Communication is another essential item for business continuity. Cell phone use became next to impossible during Katrina for anyone whose home base was the greater New Orleans area. Towers were damaged, and signals were being re-routed but not all successfully. Also, where many people stated they communicated via text, what was not widely known was that many of those texts took hours to appear and by that time the subject you were being texted about was history. Business communications became less reliable then smoke signals. There is a radio system that uses satellites that is on the same system as first responder personnel. It is marketed to private industry. Since it uses the same system as the first responders, it is as reliable as their system. Should the system be down, it is going to get preferential treatment because it is necessary for law enforcement and first responders. This is worth looking into for your top management and operational staff who are coordinating the efforts of the individuals in the field. There can be a meeting point for adjusters to get assignments if cell phone use is not available and there is no internet service available. The radios can be used by personnel to communicate with staff in areas where internet service is established and obtain assignments from customers.
Your physical office may or may not be able to be occupied. If it can be occupied but there is no electricity and you have not made arrangements for generator power in advance, donï¿½t waste your time after the catastrophe. There won’t be any available. Each business owners’ need for his physical location will dictate the need for generator power. Can you access your systems from a remote hosting facility or are all your computer systems located in your physical office? Have you made alternate arrangements for incoming phone calls to your physical office so that your clients can communicate with you? If you choose to have generator power at your physical office then you need to contract for fuel in advance. Arrangements for tankers can be made to be at your office as soon as practicable. You can also arrange for generators to be leased prior to catastrophes that will be delivered to your site on trucks.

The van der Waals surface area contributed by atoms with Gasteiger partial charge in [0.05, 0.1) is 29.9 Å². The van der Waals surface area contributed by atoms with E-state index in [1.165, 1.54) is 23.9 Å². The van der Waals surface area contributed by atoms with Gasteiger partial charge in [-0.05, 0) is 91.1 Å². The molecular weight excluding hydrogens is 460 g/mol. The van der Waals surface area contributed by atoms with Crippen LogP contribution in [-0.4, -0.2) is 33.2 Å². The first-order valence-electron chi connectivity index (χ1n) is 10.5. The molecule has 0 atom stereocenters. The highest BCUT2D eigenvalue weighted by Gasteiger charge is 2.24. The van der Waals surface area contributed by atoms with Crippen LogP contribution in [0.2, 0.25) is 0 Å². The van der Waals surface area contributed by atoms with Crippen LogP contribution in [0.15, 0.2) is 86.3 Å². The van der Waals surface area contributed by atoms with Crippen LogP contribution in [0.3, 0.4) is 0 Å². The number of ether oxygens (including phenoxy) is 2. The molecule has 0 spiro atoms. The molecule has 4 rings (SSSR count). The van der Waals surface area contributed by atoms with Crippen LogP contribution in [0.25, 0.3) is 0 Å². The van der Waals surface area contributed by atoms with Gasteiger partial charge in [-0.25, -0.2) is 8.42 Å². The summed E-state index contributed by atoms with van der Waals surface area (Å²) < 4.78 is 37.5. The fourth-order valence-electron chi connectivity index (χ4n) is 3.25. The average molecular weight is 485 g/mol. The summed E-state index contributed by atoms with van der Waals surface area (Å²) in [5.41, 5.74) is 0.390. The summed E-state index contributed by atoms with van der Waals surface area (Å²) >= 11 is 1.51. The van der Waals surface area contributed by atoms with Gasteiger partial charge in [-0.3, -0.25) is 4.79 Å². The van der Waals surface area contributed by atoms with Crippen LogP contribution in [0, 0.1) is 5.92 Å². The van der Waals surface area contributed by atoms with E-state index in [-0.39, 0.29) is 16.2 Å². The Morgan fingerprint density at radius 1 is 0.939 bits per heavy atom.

There is one item that is most critical in your plan: CASH IS KING! Get your hands on as much cash as possible prior to a catastrophic event or have a place away from the event that you can procure cash. No electricity means no ATM machines and many ATM machines that have electricity will be out of cash.
Setting up a continuity business plan takes a great deal of effort and planning. We have just skimmed an outline of what you need to start a plan. The above is not by any means a complete list of all items necessary for your business. This article is meant to get you thinking as a leader in your company. What would I do if this occurred? If you are the owner, assign someone to setup a business continuity plan or a group of people to do it. One thing that is imperative is that the plan needs at least quarterly reviewing and depending on the size of your firm maybe more often. This is not a project you write and then place on a shelf. It is something that needs to be constantly updated when new personnel are brought on board, new clients are acquired, etc. After a catastrophe, you should always have a post-mortem to assess what worked really well and what needs improvement. There may have been things that occurred that were not in the plan. If so, these need to be incorporated in your update.
This is the start of the storm season and we have already seen multiple tornadoes and rain events that may have affected your area. Did you have a business continuity plan? If you remember one thought from this article it should be:
DISASTER BRINGS OPPORTUNITY!
Niki Wilson, Director of Sales & Marketing